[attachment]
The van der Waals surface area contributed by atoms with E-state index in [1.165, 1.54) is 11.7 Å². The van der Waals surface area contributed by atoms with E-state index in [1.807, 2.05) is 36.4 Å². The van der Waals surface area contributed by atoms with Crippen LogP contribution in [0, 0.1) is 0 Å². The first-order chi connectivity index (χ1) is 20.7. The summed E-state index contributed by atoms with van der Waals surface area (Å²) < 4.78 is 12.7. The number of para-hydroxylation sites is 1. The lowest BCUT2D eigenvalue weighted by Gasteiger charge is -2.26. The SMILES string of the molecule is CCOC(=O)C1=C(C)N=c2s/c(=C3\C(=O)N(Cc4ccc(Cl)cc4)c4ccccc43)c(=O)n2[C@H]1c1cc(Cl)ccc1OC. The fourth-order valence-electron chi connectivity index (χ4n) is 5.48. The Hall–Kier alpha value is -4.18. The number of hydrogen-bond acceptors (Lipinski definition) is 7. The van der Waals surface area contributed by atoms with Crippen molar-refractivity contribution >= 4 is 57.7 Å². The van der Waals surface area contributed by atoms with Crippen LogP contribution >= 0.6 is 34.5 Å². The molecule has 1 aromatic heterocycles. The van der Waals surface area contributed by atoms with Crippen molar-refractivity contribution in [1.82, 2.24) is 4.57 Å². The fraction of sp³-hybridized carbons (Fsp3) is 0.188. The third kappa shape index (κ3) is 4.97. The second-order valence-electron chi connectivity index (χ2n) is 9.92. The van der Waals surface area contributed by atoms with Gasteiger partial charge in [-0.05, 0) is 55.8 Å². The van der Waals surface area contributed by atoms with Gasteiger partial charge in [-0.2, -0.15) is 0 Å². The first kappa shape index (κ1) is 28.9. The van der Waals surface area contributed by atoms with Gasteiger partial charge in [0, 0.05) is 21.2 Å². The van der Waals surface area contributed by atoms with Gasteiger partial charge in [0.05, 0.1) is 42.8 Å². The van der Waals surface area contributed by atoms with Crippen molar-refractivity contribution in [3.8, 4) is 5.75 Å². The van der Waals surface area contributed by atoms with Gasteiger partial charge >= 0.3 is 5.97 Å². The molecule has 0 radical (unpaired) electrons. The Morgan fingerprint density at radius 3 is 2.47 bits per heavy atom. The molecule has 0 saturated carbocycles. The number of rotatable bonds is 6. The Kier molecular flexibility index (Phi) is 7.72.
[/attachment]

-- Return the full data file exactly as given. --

The van der Waals surface area contributed by atoms with E-state index in [1.165, 1.54) is 11.7 Å². The van der Waals surface area contributed by atoms with E-state index in [1.807, 2.05) is 36.4 Å². The van der Waals surface area contributed by atoms with Crippen LogP contribution in [0, 0.1) is 0 Å². The first-order chi connectivity index (χ1) is 20.7. The summed E-state index contributed by atoms with van der Waals surface area (Å²) < 4.78 is 12.7. The number of para-hydroxylation sites is 1. The lowest BCUT2D eigenvalue weighted by Gasteiger charge is -2.26. The SMILES string of the molecule is CCOC(=O)C1=C(C)N=c2s/c(=C3\C(=O)N(Cc4ccc(Cl)cc4)c4ccccc43)c(=O)n2[C@H]1c1cc(Cl)ccc1OC. The fourth-order valence-electron chi connectivity index (χ4n) is 5.48. The Hall–Kier alpha value is -4.18. The number of hydrogen-bond acceptors (Lipinski definition) is 7. The van der Waals surface area contributed by atoms with Crippen molar-refractivity contribution >= 4 is 57.7 Å². The van der Waals surface area contributed by atoms with Crippen LogP contribution >= 0.6 is 34.5 Å². The molecule has 1 aromatic heterocycles. The van der Waals surface area contributed by atoms with Crippen molar-refractivity contribution in [1.82, 2.24) is 4.57 Å². The fraction of sp³-hybridized carbons (Fsp3) is 0.188. The third kappa shape index (κ3) is 4.97. The second-order valence-electron chi connectivity index (χ2n) is 9.92. The van der Waals surface area contributed by atoms with Gasteiger partial charge in [-0.05, 0) is 55.8 Å². The van der Waals surface area contributed by atoms with Gasteiger partial charge in [-0.2, -0.15) is 0 Å². The first kappa shape index (κ1) is 28.9. The van der Waals surface area contributed by atoms with Gasteiger partial charge in [0, 0.05) is 21.2 Å². The van der Waals surface area contributed by atoms with Gasteiger partial charge in [0.05, 0.1) is 42.8 Å². The van der Waals surface area contributed by atoms with Crippen molar-refractivity contribution in [3.8, 4) is 5.75 Å². The van der Waals surface area contributed by atoms with Gasteiger partial charge >= 0.3 is 5.97 Å². The molecule has 0 radical (unpaired) electrons. The Morgan fingerprint density at radius 3 is 2.47 bits per heavy atom. The molecule has 0 saturated carbocycles. The number of rotatable bonds is 6. The Kier molecular flexibility index (Phi) is 7.72.